Career attorneys at the Justice Department, in a decision reached in 2003 that came to light only last week, concluded that the new map of congressional districts that DeLay and his aides drew had illegally discriminated against minorities for partisan political reasons. But political appointees at the department overruled this finding, and certified that the map could stand.
In his ruling, Priest explicitly rejected a claim by DeLay's lawyers that no crime occurred because the transactions at issue involved checks and the state law covered only transfers of cash. Priest also did not accept claims that the indictment was improperly written, that the corporate donations were legal, or that no money laundering occurred because the funds sent from Texas were deposited in a different bank account in Washington than the one used to send funds from Washington to the state Republican candidates.
On the other hand, Priest ruled that the grand jury had no legal foundation to indict DeLay and his associates on separate charges of conspiracy to violate the state election law. Earle's arguments in favor of the indictment "are not persuasive," Priest said, noting that the law was amended to include the offense in 2003 and "the presumption is that the Legislature does not do a useless act."
DeLay spokesman Kevin Madden emphasized this part of the judge's decision in his comments. "The court's decision to dismiss a portion of Ronnie Earle's manufactured and flawed case against Mr. DeLay underscores just how baseless and politically motivated the charges were. The judge's ruling, along with the recusal motion previously granted, represents yet another legal victory."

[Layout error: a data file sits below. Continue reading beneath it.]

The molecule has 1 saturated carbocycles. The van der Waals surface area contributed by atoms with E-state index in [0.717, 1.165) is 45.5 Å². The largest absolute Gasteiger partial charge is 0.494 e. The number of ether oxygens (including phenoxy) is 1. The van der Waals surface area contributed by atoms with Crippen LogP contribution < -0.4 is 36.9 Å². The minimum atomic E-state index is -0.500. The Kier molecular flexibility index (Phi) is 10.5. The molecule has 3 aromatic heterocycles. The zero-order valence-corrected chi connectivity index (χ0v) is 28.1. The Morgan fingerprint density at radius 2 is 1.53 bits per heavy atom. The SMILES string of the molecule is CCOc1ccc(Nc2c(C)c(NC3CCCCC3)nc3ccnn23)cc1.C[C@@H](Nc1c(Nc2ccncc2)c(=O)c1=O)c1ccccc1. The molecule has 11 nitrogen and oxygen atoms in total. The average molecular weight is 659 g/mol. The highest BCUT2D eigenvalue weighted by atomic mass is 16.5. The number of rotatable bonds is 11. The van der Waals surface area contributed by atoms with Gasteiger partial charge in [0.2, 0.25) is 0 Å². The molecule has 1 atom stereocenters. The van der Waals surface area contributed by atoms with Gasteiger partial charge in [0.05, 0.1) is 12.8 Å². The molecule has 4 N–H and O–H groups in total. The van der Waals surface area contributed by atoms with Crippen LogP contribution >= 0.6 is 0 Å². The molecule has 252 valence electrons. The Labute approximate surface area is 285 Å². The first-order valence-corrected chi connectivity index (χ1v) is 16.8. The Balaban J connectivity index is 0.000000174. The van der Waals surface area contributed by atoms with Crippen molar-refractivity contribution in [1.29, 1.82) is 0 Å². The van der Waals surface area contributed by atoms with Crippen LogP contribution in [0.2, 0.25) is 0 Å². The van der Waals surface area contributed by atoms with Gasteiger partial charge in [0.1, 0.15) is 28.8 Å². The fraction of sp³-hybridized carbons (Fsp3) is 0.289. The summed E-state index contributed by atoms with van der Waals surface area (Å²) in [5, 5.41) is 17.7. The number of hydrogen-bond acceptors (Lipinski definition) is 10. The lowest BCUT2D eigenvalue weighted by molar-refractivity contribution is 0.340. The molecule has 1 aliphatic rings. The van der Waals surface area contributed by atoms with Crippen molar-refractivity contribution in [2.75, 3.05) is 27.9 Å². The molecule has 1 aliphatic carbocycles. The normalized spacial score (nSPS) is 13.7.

DeLay, Madden said, "is very encouraged by the swift progress of the legal proceedings and looks forward to his eventual and absolute exoneration based on the facts and the law."
The Bush administration has repeatedly signaled its continued support for DeLay, who until recently has been a powerful ally on tax, health, regulation and other domestic policy issues. Last evening, Vice President Cheney was slated to appear at a fundraiser for him in Houston, an event scheduled before the judge's decision.
But DeLay still faces obstacles to a political resurrection. Before his trial can begin, the judge must decide on a motion by DeLay's attorneys to move it from Austin and the prosecutorial misconduct motion; that could delay its conclusion until well into the new year.
DeLay's leadership position has been temporarily assumed by Rep. Roy Blunt (Mo.), and no new vote is planned. But a former GOP leadership aide, speaking on the condition of anonymity for fear of crossing DeLay, said that among House Republicans "the overwhelming feeling is if things are not squared away by the time they come back in January, there will be a petition dropped on the speaker's desk for an election" to permanently replace him.
DeLay also faces hurdles in his political district. In a Gallup poll of DeLay's congressional district, released last night by CNN, just 36 percent of registered voters said they would support the congressman in November's election. Forty-nine percent said they would support his Democratic opponent. Only 37 percent of registered voters had a favorable opinion of their representative, vs. 52 percent who viewed him unfavorably.